• 1. Introduction
  • 2. Oscillatory enzymes: simple periodic behaviour in an allosteric model for glycolytic oscillations
  • 3. Birhythmicity: coexistence between two stable rhythms
  • 4. From simple periodic behaviour to complex oscillations, including bursting and chaos
  • 5. Models for the periodic synthesis and relay of cAMP signals in Dictyostelium discoideum amoebae
  • 6. Complex oscillations and chaos in the cAMP signalling system of Dictyostelium
  • 7. The onset of cAMP oscillations in Dictyostelium as a model for the ontogenesis of biological rhythms
  • 8. Function of the rhythm of intercellular communication in Dictyostelium: Link with pulsatile hormone secretion
  • 9. Oscillations and waves of intracellular calcium
  • 10. Modelling the mitotic oscillator driving the cell division cycle
  • 11. Towards a model for circadian oscillations in the Drosophila period protein (PER)
  • 12. Conclusions and perspectives


This book addresses the molecular bases of some of the most important biochemical rhythms known at the cellular level. Clarifying the mechanism of these oscillatory phenomena is of key importance for understanding the origin as well as the physiological function of these rhythms, and the conditions in which simple periodic behaviour transforms into complex oscillations including bursting and chaos.

The approach rests on the analysis of theoretical models closely related to experimental observations. Among the main rhythms considered are glycolytic oscillations observed in yeast and muscle, oscillations of cyclic AMP in Dictyostelium amoebae, intracellular calcium oscillations observed in a variety of cell types, and the mitotic oscillator that drives the cell division cycle in eukaryotes. For each of these phenomena, experimental facts are reviewed and mathematical models presented. These models throw light on the mechanism of periodic behaviour at the molecular and cellular levels and show how enzyme regulation or receptor desensitization can give rise to oscillations. The theoretical models are also used to analyse the transition between simple periodic oscillations and more complex oscillatory phenomena such as birhythmicity (i.e. the coexistence between two stable rhythms), bursting oscillations and chaos. The model for cyclic AMP oscillations in Dictyostelium is further used to discuss the function of pulsatile signalling in intercellular communication. The frequency encoding of cyclic AMP signals is related to the fact that many hormones are secreted in pulses whose frequency governs their physiological effect.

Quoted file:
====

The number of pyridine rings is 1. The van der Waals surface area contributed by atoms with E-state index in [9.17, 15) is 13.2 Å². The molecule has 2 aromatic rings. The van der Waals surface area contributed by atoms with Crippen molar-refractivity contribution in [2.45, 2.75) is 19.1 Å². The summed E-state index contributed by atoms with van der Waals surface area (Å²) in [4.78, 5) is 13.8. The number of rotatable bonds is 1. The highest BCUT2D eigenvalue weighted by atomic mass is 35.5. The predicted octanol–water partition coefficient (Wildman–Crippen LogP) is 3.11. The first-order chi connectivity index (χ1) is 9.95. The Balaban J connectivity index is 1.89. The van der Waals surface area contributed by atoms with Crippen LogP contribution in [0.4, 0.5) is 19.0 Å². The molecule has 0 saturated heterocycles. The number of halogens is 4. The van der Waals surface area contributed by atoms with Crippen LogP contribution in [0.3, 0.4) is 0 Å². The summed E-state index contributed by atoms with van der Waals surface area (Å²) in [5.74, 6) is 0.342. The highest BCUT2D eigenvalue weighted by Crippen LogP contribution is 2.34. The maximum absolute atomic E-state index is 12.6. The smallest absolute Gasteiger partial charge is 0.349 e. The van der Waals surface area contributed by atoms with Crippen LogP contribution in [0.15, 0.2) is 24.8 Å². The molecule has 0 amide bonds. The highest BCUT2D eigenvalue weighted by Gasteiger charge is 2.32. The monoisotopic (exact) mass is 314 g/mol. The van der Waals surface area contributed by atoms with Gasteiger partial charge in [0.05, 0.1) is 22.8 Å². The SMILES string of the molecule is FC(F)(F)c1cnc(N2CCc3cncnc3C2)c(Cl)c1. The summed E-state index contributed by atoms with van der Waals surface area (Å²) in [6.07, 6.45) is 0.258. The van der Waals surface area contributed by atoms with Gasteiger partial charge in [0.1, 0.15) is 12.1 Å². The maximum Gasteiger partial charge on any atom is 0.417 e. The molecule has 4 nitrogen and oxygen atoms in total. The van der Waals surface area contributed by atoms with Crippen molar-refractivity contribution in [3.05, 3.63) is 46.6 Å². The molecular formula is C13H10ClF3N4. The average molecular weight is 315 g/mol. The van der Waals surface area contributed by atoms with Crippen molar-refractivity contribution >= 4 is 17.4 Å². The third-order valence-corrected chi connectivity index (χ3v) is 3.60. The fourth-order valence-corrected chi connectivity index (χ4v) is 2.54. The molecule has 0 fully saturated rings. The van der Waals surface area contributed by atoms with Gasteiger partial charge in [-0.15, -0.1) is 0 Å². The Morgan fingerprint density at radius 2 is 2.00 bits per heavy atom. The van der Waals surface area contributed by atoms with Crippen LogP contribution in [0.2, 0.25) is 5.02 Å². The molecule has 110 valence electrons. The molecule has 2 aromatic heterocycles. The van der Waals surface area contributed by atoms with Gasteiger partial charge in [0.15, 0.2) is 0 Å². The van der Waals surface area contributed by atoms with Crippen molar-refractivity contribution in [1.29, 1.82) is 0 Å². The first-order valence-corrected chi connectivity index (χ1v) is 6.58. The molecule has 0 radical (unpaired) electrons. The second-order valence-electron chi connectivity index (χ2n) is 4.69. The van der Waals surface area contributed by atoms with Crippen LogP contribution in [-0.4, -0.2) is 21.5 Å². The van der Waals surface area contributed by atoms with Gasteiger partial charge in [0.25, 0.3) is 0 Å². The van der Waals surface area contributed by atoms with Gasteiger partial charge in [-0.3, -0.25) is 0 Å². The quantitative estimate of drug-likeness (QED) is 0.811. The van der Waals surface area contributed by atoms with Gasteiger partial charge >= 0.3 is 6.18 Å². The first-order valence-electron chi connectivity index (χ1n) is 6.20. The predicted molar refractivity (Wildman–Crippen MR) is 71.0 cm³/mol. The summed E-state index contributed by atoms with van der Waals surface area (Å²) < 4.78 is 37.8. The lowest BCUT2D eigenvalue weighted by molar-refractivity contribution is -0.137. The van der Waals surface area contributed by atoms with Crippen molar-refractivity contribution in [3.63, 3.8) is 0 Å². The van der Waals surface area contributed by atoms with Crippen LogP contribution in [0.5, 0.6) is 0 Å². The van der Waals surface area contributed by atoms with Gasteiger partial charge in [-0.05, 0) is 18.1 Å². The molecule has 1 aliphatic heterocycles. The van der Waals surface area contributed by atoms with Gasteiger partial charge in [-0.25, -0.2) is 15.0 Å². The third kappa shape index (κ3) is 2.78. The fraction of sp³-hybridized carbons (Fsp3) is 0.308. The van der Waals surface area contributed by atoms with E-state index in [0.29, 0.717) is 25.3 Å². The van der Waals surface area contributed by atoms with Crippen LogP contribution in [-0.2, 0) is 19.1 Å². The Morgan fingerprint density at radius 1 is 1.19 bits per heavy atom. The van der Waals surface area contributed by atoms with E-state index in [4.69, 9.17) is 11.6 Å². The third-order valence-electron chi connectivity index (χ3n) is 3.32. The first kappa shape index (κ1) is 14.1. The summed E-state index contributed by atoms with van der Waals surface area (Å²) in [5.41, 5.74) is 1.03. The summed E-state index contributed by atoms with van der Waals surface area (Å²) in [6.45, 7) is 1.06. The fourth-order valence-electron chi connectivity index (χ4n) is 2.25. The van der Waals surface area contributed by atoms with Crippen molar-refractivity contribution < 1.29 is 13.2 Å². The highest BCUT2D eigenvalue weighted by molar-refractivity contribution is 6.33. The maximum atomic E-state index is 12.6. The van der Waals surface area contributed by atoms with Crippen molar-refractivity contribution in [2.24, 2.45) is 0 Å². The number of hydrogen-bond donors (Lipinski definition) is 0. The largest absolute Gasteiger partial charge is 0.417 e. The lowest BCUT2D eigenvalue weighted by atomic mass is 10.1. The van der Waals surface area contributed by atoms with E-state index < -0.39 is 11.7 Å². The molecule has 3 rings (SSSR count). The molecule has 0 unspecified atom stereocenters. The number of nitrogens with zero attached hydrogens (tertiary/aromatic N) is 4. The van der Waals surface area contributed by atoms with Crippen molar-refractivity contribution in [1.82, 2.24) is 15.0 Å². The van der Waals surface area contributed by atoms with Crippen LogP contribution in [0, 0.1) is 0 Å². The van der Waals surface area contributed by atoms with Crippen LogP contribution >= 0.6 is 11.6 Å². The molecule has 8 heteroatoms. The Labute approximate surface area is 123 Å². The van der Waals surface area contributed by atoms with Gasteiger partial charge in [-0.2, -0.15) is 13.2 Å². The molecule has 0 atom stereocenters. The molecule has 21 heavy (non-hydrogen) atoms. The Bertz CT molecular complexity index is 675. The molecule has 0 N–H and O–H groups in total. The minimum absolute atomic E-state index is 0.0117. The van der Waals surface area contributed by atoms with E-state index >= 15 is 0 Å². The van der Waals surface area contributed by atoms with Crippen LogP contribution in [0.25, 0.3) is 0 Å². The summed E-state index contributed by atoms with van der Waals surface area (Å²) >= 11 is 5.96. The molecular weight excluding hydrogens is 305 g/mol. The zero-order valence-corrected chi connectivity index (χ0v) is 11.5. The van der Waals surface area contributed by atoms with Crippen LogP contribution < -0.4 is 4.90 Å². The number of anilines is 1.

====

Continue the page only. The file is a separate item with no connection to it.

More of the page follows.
This book which contains more than 1200 references, provides a wide survey of work on biochemical oscillations and cellular rhythms. The author has made numerous contributions to the subject since the early developments in the field.

The book will be of interest to life scientists such as biochemists, cell biologists, chronobiologists, medical scientists and pharmacologists. In addition, it will appeal to scientists studying nonlinear phenomena, including oscillations and chaos, in chemistry, physics, mathematics and theoretical biology.